Top positive review
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An evolved classic
on February 25, 2007
Danners Mountain Light II is a hiking boot with a very long heritage, going back to 1957. Before then, hikers pretty much used work boots or very expensive European mountain climbing boots.
The Mountain Light II is constructed using what is often called the "stitchdown" method, otherwise known as Norwegian Welt. The upper leather flares out where it meets the midsole and the two parts are joined by stitching which is visible around the outside edge of the boot. This method has a couple of advantages: it makes the sole of the boot slightly wider than the uppers, which gives a broad base for stability. When the sole eventually wears out, it is easily replaced. Disadvantages are that boots constructed this way can be heavier than boots in which the soles are cemented on.
Uppers are constructed of one piece of leather, with a vertical seam at the Achilles tendon, covered by a reinforcing heel counter. The tongue is interesting in that it is covered by a leather debris guard which opens toward the outer side of the boot, and which serves to close the space between the tongue and the uppers.
Laces run through five impressively strong sets of D-rings, then around two speed hooks. All the hardware appears intended to last forever, in other words to outlast the soles and leather and then be reinstalled on a new pair of boots several decades from now.
Soles are dual-density Vibram "Kletterlift", with a very firm outsole for traction, and a slightly cushier middle layer to absorb some shock when walking.
The entire inside of the boot is lined with a Gore-Tex fabric, and so is waterproof until the water depth exceeds the level of the tongue gussets. The boot is about 5 inches high, so provides good freedom of motion when walking, while still covering and protecting the ankle bones. For some people, this translates as "does not provide good ankle support" and prefer a boot with more height. I feel that not having a tight fit around the ankle allows the muscles and tendons to work more smoothly.
Walking in these boots after wearing foam padded "sneaker boots" can be puzzling at first. Danners start out feeling very narrow and stiff, as if there is no flexibility at all. Additonally, there is no foam padding anywhere, just Gore-Tex in contact with your feet, surrounded by leather, with a very slight give in the footboard. The debris guard over the tongue feels very thick and pushes down on your instep. I really don't know how anyone ever liked these enough in the store to buy them and take them home, unless like me, they had read favorable reviews from previous owners and gave them a chance.
As one wears the boot for short walks, an interesting thing is observed to occur. The soles begin to flex where they need to under the ball of your foot. The footboard gradually conforms to the contours of the bottom of your foot. The leather over the instep, around the heel and the toes slowly begins to flex and stretch until it fits your foot like the boots were custom fitted for you. After a few weeks, you reach a point where the boot is ON your foot, but doesn't call attention to itself because the fit has become so good. Any perspiration from your feet is very efficiently wicked away from your socks by the Gore-Tex lining, so feet stay dry and comfortable.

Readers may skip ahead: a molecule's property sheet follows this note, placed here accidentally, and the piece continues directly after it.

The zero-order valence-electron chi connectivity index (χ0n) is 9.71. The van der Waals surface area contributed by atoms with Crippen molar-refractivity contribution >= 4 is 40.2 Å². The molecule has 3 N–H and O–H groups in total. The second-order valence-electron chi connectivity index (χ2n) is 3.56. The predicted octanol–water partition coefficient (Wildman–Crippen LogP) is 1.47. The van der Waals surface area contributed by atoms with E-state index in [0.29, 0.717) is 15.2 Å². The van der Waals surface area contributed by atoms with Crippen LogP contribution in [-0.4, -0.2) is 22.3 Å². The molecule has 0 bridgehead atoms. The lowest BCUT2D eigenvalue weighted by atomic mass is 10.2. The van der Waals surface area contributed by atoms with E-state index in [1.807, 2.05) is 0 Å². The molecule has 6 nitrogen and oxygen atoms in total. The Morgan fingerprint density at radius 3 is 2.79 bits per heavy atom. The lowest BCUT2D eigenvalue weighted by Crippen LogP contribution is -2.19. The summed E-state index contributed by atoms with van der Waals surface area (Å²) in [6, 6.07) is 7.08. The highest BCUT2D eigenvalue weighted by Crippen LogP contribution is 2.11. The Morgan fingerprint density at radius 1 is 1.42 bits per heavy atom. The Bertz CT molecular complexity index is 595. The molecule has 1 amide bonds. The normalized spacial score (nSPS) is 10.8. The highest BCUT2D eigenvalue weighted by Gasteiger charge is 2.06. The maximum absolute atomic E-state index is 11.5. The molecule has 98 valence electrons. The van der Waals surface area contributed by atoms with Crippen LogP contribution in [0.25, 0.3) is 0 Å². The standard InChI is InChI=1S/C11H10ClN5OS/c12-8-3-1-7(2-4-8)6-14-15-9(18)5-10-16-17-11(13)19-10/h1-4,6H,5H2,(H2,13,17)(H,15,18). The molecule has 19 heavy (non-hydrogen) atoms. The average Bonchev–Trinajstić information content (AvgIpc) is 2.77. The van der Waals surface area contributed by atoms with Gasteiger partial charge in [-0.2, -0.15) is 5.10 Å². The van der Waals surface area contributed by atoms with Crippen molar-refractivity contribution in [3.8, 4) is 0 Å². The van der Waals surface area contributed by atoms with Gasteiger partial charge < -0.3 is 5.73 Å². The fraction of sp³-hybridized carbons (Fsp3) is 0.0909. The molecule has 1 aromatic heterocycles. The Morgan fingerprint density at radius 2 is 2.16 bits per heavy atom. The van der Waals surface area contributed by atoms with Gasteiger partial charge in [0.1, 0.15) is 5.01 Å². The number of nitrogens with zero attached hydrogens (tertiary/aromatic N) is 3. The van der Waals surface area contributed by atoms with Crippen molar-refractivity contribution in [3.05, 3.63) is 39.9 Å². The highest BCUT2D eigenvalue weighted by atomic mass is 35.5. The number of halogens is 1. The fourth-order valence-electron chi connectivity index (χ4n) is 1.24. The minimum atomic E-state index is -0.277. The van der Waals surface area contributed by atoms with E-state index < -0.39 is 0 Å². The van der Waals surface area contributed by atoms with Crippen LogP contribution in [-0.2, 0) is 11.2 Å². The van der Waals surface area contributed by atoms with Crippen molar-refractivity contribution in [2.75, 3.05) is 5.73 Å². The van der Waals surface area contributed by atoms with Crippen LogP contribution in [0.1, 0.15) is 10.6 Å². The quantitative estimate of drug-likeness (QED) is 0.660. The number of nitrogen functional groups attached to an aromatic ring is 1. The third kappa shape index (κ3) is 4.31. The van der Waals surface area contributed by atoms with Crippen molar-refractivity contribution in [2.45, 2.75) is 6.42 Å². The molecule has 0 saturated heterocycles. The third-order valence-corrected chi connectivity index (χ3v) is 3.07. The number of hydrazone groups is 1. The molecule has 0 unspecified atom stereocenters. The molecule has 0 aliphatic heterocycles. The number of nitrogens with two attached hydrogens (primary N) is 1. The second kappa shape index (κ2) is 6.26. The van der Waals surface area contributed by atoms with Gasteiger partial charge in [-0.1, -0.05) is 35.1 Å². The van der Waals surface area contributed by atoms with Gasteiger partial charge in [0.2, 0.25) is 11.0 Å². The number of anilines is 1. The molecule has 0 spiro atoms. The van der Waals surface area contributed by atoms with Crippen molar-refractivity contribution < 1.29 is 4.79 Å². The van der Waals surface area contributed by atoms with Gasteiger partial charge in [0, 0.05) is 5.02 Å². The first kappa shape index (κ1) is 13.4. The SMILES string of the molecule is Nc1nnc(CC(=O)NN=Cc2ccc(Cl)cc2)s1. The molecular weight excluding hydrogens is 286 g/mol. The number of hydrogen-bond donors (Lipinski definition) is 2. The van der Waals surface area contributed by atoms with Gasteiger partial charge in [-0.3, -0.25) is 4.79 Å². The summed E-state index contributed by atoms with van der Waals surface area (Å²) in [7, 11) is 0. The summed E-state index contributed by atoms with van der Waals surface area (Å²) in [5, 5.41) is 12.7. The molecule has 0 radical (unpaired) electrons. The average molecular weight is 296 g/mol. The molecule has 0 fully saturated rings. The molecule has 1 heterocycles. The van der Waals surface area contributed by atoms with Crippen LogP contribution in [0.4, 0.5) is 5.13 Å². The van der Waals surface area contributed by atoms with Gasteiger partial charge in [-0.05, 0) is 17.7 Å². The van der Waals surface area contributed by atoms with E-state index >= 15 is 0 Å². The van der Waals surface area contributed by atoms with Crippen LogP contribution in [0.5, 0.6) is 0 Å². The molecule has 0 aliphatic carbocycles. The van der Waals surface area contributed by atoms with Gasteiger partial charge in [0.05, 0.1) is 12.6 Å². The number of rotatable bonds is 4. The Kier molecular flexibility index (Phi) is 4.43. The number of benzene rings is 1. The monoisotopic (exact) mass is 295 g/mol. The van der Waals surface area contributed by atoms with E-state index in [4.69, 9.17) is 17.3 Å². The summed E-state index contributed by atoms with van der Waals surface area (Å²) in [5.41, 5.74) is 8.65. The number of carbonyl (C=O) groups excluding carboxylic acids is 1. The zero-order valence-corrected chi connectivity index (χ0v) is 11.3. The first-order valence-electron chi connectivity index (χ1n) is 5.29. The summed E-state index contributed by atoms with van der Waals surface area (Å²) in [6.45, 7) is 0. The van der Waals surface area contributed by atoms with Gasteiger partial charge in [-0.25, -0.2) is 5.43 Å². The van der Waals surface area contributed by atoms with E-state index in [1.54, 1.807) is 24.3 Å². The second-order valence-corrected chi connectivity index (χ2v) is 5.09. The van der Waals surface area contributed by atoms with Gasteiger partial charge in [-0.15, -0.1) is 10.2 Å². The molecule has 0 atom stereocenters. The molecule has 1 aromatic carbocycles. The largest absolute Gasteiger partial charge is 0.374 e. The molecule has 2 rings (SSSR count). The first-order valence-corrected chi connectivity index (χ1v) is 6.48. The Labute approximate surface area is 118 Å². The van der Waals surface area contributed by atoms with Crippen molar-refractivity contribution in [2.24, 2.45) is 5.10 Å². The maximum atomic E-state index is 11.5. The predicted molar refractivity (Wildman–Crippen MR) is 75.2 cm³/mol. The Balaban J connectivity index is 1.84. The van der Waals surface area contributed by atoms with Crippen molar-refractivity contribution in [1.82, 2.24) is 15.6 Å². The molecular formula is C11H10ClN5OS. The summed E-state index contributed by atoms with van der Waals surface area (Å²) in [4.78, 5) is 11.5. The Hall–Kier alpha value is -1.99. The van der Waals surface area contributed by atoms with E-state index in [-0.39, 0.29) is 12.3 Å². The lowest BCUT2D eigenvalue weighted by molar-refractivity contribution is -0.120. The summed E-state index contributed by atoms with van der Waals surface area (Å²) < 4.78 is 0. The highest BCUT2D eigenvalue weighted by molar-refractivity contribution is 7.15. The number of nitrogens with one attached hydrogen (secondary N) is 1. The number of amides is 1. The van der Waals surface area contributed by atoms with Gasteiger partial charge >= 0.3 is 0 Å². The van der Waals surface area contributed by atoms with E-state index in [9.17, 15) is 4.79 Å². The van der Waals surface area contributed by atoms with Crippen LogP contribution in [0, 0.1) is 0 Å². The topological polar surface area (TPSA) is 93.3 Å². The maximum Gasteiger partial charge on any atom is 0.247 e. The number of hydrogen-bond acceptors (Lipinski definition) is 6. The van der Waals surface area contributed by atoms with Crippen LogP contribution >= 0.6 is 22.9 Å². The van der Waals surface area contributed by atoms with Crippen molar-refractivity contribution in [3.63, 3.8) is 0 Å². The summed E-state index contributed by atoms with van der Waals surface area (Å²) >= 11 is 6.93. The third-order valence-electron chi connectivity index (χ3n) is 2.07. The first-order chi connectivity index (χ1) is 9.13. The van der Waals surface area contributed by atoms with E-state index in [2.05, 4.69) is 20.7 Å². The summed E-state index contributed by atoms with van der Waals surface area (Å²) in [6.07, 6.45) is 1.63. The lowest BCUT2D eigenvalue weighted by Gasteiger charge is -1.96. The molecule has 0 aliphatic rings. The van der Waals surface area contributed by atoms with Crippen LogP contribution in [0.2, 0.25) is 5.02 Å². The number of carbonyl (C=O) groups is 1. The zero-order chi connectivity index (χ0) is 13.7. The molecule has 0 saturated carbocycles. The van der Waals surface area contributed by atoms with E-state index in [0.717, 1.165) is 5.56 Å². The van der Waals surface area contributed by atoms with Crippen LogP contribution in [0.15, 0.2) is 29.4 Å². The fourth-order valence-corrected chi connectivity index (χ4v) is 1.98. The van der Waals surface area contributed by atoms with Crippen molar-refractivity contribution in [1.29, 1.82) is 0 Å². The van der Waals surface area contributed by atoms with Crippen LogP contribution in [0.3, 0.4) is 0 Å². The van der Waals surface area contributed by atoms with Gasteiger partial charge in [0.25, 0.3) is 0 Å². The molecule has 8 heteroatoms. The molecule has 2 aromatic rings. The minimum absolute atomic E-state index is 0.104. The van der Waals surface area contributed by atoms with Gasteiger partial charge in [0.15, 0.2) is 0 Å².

With each pair of boots, Danner provides their well-known "Airthotic" insert, a flexible ventilated plastic heel and arch support, which allows the user to fine-tune the desired degree of arch support. I experimented with and without the Airthotic, and with various thicknesses of socks, finally settling on no insert and two pairs of medium-weight hiking socks. This combination gives a good fit with a lot of cushion surrounding the foot, as well as exposing the full surface of the Gore-Tex liner for moisture absorbtion.
In sum, the Danner Mountain Light II is a classic design with excellent workmanship, updated with some modern materials to make them waterproof, and therefore providing a good climate for the wearers feet under a wider range of conditions.
Although not particularly comfortable initially, they soon achieve a very high degree of comfort, surpassing in some ways the comfort of many other boots. I don't wear mine at work, because I have to wear steel toe boots. However, when I get home, I very often put them on to wear around the house. The fit is so good, I enjoy wearing them while eating supper or watching television. I also wear them casually, with jeans and khakis, sometimes even to church.
Durability appears to be very good, many users report years of wear before resoling, with multiple resolings possible if the leather is cared for properly,
Their appearance is enough unlike other hiking boots that people notice them, and offer spontaneous compliments.
I found these to run about 1/2 size smaller than most of my other shoes and boots.